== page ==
If I debayer an F65 MXF to ACES directly using the Sony RAW controls and then apply RRT+ODT, it does not match the same file debayered to Slog3/SGamutCine followed by SONY_S-Log3_S-Gamut3Cine_ACES_709_EE.cube. To match that .cube I have to debayer to SLog, apply a full-to-legal scale, then use the IDT, RRT+ODT. This makes me wonder whether the SLog3 IDT does in fact expect legal range input… I would expect Sony’s debayer-directly-to-ACES result to match if that was the case?

If working in post software, you would indeed need to add additional range scaling for Sony, Panasonic and Canon. These LUTs are designed to work in hardware LUT boxes, not post software, as the range handling for those manufacturers is different there.

Yes, indeed it does. It’s the same as S-Log2, but the range scaling is not explicit. In post software the raw decodes effectively to legal range, i.e. matches the unscaled S-Log3 SDI code values output by the camera.

I’ve added in camera LUTs for Sony & Varicam here


Geoff Boyle NSC

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I’ve just updated the links in the original post to include a package of LUTs with a lower contrast than normal. 0.85 which is my personal favourite.

I’ve also updated the original package to correct some errors in the Canon 2020 varieties, so many possibilities, so little time :slight_smile:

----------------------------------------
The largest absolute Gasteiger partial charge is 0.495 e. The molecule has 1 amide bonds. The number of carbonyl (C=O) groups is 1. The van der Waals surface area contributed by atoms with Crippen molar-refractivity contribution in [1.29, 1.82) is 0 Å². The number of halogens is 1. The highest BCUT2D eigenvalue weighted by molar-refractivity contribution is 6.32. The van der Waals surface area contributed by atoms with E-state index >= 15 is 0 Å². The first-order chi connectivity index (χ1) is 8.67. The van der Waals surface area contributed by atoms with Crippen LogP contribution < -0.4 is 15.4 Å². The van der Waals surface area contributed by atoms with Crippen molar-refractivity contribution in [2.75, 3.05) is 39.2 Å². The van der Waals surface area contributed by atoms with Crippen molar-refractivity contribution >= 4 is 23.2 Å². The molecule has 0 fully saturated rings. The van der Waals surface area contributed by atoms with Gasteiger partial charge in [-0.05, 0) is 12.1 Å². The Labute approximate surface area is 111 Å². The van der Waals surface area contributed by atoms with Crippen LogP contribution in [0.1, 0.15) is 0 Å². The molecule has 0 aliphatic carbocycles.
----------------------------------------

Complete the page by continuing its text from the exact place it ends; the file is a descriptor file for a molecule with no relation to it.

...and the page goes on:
Geoff Boyle NSC

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The 0.85 contrast versions can be matched in Resolve or Baselight by applying 0.85 contrast, with the default pivot setting of 445 (or 0.435) in ACEScct. It can also be replicated with an ASC-CDL adjustment with Slope: 0.85 and Offset: 0.06525.


I have tested a Teradek Bolt 3000 and an AJA LUT box today and added them to the list:

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And as a bonus freebie, here is a simple drag-and-drop Automator app for OS X which will convert a 33^3 LUT to 17^3 for LUT devices which require that:

It’s not a robust universal converter, so no guarantees it will work with other LUTs, but it works with my ACES sets.

The table is updated again to add IS Mini and ATOMOS. I am working on getting other devices to test. There is also a correction to the entry for FSI monitors, due to an earlier misunderstanding over terminology.

I don’t know if this has been mentioned here before but if not here it goes:

There is now a really easy way to emulate some ACES workflows using 3D LUTs exported from DaVinci Resolve.

As of the latest versions of Resolve (15.2.2 I think but could be earlier), DaVinci’s own ACES Transform OFX Plugins as well as their Colour Space Transform Plugins can now be exported into 3D LUTs (previously they couldn’t).

If you set your Colour Management to DaVinci YRGB and on any given clip create two serial nodes with the new ACES Transform OFX plugin on each you can emulate most ACES IDT+RRT+ODT combinations and then export a 3D LUT out of them using the “Generate 3D LUT (CUBE)” command.

Basically the first node works to select the IDT and the ACES working Space and the second node works for coming from the ACES working space to the selected ODT.

If you wanted to create an ACES emulation LUT for the Alexa IDT using ACES Rec709 ODT to monitor on set for example you could easily: